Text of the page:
We’ve Seen This Before Somewhere: How Pop Culture May Have Influenced Tony Kiritsis
By Mark Enochs
Throughout the 5-year development of Dead Man's Line, we were often caught off guard by an unexpected detail or a connection to something that seemed unrelated at first glance. Sometimes we didn't anticipate these parallels because 1977 was such a long-haul time trip from 2018. We were in the second grade that winter, so there was a lot we had forgotten or never knew to begin with.
Once we immersed ourselves in that era, we became increasingly aware of certain things Tony said, did or believed that seemed to refer to television shows and movies of that time, so much so in some instances that it was hard to accept them as mere coincidences.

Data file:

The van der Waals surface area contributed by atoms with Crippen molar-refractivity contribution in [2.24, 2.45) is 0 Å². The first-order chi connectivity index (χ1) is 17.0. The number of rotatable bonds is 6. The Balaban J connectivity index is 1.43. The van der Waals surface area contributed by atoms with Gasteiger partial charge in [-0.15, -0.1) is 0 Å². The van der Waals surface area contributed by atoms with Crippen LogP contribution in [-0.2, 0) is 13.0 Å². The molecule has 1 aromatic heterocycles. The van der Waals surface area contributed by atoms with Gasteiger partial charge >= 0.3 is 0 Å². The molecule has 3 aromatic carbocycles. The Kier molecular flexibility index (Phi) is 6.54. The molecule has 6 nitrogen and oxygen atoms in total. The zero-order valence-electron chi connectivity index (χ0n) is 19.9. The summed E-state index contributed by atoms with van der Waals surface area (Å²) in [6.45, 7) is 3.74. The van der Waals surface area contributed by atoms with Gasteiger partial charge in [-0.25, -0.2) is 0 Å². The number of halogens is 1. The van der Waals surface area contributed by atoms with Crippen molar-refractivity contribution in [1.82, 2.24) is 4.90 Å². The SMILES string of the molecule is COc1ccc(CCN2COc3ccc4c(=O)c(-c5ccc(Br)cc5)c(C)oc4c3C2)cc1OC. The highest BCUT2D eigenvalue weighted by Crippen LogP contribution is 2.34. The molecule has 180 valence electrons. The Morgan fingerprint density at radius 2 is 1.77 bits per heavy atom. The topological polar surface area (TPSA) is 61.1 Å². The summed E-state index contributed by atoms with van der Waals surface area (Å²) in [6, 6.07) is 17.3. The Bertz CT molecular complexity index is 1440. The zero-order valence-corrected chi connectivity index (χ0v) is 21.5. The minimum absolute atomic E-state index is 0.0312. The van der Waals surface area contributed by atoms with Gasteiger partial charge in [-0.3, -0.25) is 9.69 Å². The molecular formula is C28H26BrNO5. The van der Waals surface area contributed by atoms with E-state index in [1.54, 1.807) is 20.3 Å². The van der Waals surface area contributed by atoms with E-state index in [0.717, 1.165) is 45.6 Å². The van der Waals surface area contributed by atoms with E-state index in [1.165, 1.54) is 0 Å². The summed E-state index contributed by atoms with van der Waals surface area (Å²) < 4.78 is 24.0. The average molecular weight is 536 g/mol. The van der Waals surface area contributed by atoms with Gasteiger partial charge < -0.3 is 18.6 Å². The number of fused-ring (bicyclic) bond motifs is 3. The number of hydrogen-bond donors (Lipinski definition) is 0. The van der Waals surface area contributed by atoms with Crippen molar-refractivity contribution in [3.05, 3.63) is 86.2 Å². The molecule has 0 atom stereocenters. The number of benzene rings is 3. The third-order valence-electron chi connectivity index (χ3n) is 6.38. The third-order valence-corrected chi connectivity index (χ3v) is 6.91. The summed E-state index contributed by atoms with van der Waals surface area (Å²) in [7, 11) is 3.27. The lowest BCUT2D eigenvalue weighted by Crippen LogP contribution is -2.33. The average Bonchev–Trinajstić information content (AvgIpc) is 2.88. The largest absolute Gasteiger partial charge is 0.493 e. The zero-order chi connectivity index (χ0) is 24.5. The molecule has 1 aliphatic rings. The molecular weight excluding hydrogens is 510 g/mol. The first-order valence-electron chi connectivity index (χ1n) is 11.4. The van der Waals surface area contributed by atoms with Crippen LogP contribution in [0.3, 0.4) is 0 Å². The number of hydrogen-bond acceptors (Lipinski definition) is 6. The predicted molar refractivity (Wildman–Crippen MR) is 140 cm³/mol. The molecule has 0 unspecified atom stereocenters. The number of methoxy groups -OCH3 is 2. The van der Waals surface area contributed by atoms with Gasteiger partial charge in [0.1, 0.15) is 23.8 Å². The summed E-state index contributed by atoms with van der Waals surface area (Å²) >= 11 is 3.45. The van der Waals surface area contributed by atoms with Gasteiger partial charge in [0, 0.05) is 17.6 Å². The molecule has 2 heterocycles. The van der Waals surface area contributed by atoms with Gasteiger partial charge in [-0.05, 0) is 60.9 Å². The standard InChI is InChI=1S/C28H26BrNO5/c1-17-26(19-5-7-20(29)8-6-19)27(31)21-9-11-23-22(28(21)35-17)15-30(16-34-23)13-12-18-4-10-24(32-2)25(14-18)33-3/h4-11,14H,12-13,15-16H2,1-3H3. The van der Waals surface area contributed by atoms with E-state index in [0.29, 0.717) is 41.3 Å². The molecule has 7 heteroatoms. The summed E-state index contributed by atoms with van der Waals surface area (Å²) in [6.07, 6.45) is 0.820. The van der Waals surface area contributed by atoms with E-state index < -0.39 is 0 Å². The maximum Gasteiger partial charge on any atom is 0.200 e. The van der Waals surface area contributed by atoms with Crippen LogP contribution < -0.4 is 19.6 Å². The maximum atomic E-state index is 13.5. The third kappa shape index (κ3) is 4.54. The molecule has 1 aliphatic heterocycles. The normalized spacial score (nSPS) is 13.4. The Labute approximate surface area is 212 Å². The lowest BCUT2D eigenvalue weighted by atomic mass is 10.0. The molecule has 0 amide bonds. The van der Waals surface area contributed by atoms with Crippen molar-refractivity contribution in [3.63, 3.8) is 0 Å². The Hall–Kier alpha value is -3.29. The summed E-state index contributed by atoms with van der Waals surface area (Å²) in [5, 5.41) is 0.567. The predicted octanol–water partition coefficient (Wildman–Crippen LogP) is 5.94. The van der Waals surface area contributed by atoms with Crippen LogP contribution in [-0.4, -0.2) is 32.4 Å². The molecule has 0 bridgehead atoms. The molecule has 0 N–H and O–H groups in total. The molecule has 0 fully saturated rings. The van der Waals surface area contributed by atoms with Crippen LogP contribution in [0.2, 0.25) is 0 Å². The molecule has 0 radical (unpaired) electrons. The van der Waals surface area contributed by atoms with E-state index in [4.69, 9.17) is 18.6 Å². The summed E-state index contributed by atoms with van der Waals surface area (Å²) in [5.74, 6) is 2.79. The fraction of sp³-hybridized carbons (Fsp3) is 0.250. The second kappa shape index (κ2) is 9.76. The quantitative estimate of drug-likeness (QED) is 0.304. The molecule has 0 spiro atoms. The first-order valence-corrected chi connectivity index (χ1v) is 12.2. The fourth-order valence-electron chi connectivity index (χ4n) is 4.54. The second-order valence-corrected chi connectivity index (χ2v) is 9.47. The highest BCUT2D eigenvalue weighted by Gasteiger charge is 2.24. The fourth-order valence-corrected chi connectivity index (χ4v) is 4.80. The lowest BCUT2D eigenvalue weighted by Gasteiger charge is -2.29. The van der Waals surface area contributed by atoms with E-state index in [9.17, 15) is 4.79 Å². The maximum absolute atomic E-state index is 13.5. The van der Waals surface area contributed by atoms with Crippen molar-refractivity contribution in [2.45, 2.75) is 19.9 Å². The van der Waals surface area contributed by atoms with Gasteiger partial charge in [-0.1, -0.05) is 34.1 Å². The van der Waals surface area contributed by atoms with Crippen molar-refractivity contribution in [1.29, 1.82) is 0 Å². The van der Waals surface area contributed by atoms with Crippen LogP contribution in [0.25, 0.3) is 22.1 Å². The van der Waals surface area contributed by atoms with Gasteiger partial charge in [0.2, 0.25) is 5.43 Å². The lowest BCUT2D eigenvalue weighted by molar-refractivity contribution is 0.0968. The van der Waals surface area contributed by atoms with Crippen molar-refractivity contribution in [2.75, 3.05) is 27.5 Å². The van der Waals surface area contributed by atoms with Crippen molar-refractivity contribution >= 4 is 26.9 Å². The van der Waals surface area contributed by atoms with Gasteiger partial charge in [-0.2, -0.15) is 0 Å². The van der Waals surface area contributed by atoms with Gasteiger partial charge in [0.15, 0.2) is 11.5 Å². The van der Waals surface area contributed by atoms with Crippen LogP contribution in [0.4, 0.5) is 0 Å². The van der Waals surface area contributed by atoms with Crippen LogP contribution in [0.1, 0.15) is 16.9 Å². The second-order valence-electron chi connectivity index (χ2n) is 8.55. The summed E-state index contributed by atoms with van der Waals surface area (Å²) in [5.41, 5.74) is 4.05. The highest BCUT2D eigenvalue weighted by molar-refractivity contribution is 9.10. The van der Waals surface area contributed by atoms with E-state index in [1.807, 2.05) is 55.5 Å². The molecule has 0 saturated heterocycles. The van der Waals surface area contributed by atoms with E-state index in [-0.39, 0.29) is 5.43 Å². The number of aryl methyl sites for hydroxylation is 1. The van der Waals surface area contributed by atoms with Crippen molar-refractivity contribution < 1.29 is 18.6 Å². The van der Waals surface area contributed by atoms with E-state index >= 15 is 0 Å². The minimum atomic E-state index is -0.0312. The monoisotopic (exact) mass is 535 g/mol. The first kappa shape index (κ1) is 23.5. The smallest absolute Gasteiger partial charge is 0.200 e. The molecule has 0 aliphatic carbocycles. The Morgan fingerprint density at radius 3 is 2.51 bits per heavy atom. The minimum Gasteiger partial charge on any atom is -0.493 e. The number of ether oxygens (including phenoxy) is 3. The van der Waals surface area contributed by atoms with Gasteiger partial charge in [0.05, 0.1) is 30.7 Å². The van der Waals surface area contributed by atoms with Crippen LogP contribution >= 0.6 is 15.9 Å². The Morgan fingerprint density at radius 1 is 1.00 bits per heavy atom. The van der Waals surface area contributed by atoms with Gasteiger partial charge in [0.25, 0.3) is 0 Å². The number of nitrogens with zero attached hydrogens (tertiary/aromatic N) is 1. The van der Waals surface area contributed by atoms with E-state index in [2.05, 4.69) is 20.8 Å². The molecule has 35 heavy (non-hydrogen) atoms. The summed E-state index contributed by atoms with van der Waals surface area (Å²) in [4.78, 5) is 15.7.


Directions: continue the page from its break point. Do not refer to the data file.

We’ve gathered 6 such possible influences on Tony here, and if they’re not influences, they are at least some interesting reflections on the Kiritsis incident and the times he and Dick Hall lived in.
Half of these possible connections involve police. Four include a misunderstood protagonist trying to set something right — in other words, a hero. One even paints an intriguing portrait of the media at the time and their relationship with the American viewer. But what they all have in common is they depict a world in the midst of leviathan changes in society, where the folks who cherished the Eisenhower era were seeing things they never imagined possible, where the rich were becoming even richer, and where everybody, from time to time, felt like civilization teetered on the brink of anarchic collapse.
The ‘70s weren’t all fun.
1) Kojak (1973-1978)